When the library of the late Ken Postlethwaite, former columnist for this newspaper, came up for sale a few years ago, I bought, among several other of his books, a volume entitled "The World of George Jean Nathan." When I was a teenager (back in the 1950s), I fell under the sway of H.L. Mencken, the wonderfully droll, not to say outrageous, sharp-tongued satirist of American manners, who, together with his buddy George Jean Nathan, from 1900 to 1930, in the now-forgotten monthly periodical; "The Smart Set: A Magazine of Cleverness," took potshots at all things pretentious, most things American.
As a teenager, I had to laugh out-loud at Mencken and Nathan's irreverence toward all things revered by everyone else. That's part of every teenager's compulsive makeup, after all. Of course, much of their merriment was crude and tasteless. In a brief list of promises they offered the public in case they should be elected president and vice president of the U.S. appears this smidgeon of fluff: "They agree to bend their best efforts to the restoration of chattel slavery in the South, and to extend it to the North, and to make it include white slaves as well as colored ones." Can you even imagine anyone's writing and publishing that today? I could almost hear the phones ringing, from outraged folks calling to cancel their subscriptions.
Lest you suspect these two men were utter dolts, I hasten to remind you that Mencken was a well-respected newspaperman and political analyst for the Baltimore Sun, and Nathan was, for many years, drama critic for several prestigious magazines, including Vanity Fair, Esquire, and, above all, American Mercury.
No, Mencken and Nathan just enjoyed, and made a name for themselves by, being wiseacres, lampooning everything they found pretentious. Each had a biting and nifty writing style, which they used to let the air out of any passing pomposity. Mencken may have been the more popular and enduring, but Nathan, a graduate of Cornell, had his own place in the founding of American Mercury, the dark green covers of which I understand each college undergraduate, back in the 1920s and '30s, had to display under his arm walking to and from classes, just to be de rigeur. Each must've felt the daily temptation to push his luck just so far and no farther.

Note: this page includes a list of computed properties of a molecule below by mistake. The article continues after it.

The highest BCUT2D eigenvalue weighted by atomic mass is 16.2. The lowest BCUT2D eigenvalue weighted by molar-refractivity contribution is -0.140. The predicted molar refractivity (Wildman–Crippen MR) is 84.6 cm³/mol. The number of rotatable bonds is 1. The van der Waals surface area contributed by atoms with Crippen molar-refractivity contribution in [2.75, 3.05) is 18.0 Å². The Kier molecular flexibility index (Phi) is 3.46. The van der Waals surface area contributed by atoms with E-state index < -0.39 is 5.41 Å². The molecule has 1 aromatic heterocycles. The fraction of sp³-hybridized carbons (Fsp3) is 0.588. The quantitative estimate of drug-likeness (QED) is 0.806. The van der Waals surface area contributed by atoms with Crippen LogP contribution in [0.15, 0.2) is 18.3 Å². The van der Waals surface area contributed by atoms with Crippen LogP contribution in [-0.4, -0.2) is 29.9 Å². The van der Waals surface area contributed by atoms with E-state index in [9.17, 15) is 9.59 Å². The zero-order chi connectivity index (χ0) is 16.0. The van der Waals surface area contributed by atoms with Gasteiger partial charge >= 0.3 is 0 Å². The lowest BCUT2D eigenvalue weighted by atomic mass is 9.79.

Take, for instance, Nathan's endless series of essays on women and relationships between the sexes. This is what he has to say in 1921, the year after women finally won the right to vote in this country, in an essay entitled "General Conclusions About the Coarse [sic] Sex": "The man who has been married to a woman for a number of years, who has lived with her, has played upon all her whims and moods, knows her every gesture and every tone, is like the man who has owned a piano and has played upon it for the same long length of time. The moment he enters a house with another piano in it, he feels like trying the new one. There isn't a man or woman living who hasn't experienced the innocent wish to try someone else's piano."
Call me a pig, if you will, but I think that last is hilarious!
But what about these other, more pointed, observations that Nathan makes about women? "Woman, it seems to me, was wrought primarily by an all-wise Creator for man's entertainment and bemusement. That she is the mother of the race hardly invalidates the point. ... I have known many women in this life, and I have never known one who did not, in the lovely heart of her, wish to be, above all the more serious things of the world, a pretty and desirable toy. A woman is always a plaything for the man she truly loves." A very handsome man, Nathan, it goes without saying, was a lifelong bachelor.
My sense is that George Jean Nathan, long an arbiter of taste in American theatrical happenings, was expressing his authentic thoughts about women here. A reader might, as a result, fantasize a lunchtime meeting of Nathan and, say, Gloria Steinem. Or, one might rather wonder how many other men, in the lovely heart of them, heartily agree with Nathan!